Target Paris, shuttler Chirag Shetty revels in pressure
Shuttler Chirag Shetty thrives on pressure. It eggs him on to raise the bar. And to try even harder when he falls short of a set target.
This mindset has helped him carry on when he and doubles partner Satwiksairaj Rankireddy narrowly missed qualifying for the knockout stage at the Tokyo Olympics.
The duo had won two of their three group matches, yet failed to qualify for the knockouts after games won by each pair were considered to decide the two qualifiers following a three-way tie.
“Both Satwik and I interpret pressure as motivation. The very fact that people expect a medal from us means we are good and important. That is a positive emotion which helps us handle pressure,” Chirag told The Telegraph from Hyderabad.
With Tokyo behind them now, the duo have much to look forward to and Chirag believes in setting short-term targets.
“My immediate goal is to perform well at the World Championships in Spain in December — from where we are determined to return with a medal — followed by the Commonwealth Games and the Asian Games next year.
“Even before the World Championships are a cluster of events like the Sudirman Cup (September 26-October 3), Thomas and Uber Cup (October 9-17), Denmark Open (October 19-24) and French Open (October 26-31).
Chirag considers himself fortunate to have been a part of the Olympic experience.
“It was unfortunate that we had to go out the way we did despite playing well and despite having given our best. But having said that, meeting so many other sportspersons was a big gain… among others Novak Djokovic (‘I sure didn’t miss taking a selfie with him’) and the footballers.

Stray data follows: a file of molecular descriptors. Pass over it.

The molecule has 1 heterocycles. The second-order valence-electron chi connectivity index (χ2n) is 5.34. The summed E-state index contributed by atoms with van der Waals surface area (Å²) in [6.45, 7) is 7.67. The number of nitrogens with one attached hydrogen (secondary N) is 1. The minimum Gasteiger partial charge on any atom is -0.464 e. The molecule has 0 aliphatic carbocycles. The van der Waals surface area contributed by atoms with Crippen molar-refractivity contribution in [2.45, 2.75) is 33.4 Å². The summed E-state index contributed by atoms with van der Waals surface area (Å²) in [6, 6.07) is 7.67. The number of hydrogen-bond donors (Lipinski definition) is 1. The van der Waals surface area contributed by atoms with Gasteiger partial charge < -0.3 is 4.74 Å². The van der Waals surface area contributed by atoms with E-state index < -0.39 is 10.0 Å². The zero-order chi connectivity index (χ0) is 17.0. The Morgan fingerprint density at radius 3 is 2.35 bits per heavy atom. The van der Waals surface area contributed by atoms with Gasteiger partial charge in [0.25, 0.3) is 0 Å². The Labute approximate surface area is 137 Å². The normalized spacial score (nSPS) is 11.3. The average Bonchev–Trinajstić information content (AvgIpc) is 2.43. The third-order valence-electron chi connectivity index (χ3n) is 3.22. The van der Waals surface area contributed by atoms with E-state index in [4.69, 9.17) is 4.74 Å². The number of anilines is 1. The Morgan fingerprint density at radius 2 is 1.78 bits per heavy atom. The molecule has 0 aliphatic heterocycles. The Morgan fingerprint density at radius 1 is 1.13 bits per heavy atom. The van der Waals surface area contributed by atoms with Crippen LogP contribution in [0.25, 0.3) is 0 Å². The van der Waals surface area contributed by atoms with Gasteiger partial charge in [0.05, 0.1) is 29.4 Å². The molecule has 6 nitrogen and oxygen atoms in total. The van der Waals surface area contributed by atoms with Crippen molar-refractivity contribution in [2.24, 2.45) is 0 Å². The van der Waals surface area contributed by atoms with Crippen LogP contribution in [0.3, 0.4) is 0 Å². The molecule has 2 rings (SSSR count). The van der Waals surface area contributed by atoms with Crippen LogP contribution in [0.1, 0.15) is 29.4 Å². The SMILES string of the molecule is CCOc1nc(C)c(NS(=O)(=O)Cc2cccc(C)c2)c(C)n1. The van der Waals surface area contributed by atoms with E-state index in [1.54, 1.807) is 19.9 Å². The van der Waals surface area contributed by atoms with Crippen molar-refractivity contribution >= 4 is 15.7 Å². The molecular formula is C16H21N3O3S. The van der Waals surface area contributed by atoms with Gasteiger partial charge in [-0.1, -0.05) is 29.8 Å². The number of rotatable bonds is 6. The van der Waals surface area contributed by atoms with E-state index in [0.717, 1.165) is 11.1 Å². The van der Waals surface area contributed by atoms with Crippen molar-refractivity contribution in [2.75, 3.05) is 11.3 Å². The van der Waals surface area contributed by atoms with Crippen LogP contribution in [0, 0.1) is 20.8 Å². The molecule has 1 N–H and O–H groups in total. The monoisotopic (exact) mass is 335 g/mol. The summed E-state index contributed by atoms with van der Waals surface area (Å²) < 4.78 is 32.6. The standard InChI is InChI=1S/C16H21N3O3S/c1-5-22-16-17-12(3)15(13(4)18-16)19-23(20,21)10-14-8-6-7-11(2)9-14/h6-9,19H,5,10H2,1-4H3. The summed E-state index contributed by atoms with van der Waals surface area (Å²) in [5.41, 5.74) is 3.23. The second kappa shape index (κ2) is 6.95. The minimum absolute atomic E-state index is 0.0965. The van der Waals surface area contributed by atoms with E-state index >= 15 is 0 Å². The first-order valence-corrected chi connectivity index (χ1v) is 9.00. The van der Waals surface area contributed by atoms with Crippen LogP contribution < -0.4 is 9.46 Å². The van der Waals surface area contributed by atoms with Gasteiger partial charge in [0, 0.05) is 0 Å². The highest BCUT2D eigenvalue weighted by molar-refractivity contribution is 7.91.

“As a shuttler, we keep meeting only badminton players but here we got to meet the best in the world in diverse disciplines and to think that I too was a part of the world’s best was surely something I felt proud of.
“The past year and a half have been so difficult and depressing for most athletes. There were hardly any tournaments to speak of. Practice for many was severely hampered. There was a lot of mental tension.
“Even a month before the Olympics we weren’t sure if the Olympics would, at all, go ahead…uncertainty, plans in disarray, everything was de-motivating.
“So after all that, the tournament came like a breath of fresh air. And like never before, I found my countrymen interested and involved in all events. Yes, India is moving in the right direction so far as multi-event sports go.”
The world No. 10 men’s doubles duo have been together since December 2015 (“We played our first international tournament together in 2016”). So how have India’s leading doubles partnership evolved over the years?
“We have gone from strength to strength,” said Chirag. “When we initially got together we were ranked somewhere around 400. By the end of 2016 we were in the top 70, and then in the top 30 by 2017, top 20 by 2018 and by 2019 we were in the top 10 in the world.
“We’ve grown together as players, our camaraderie has grown too and what has aided it all is that we are really good friends off the court, too.”
The duo aim to achieve in Paris 2024 what they could not in Tokyo.
“Paris 2024 is certainly a long-term goal. But for now, it’s one step at a time,” concluded Chirag.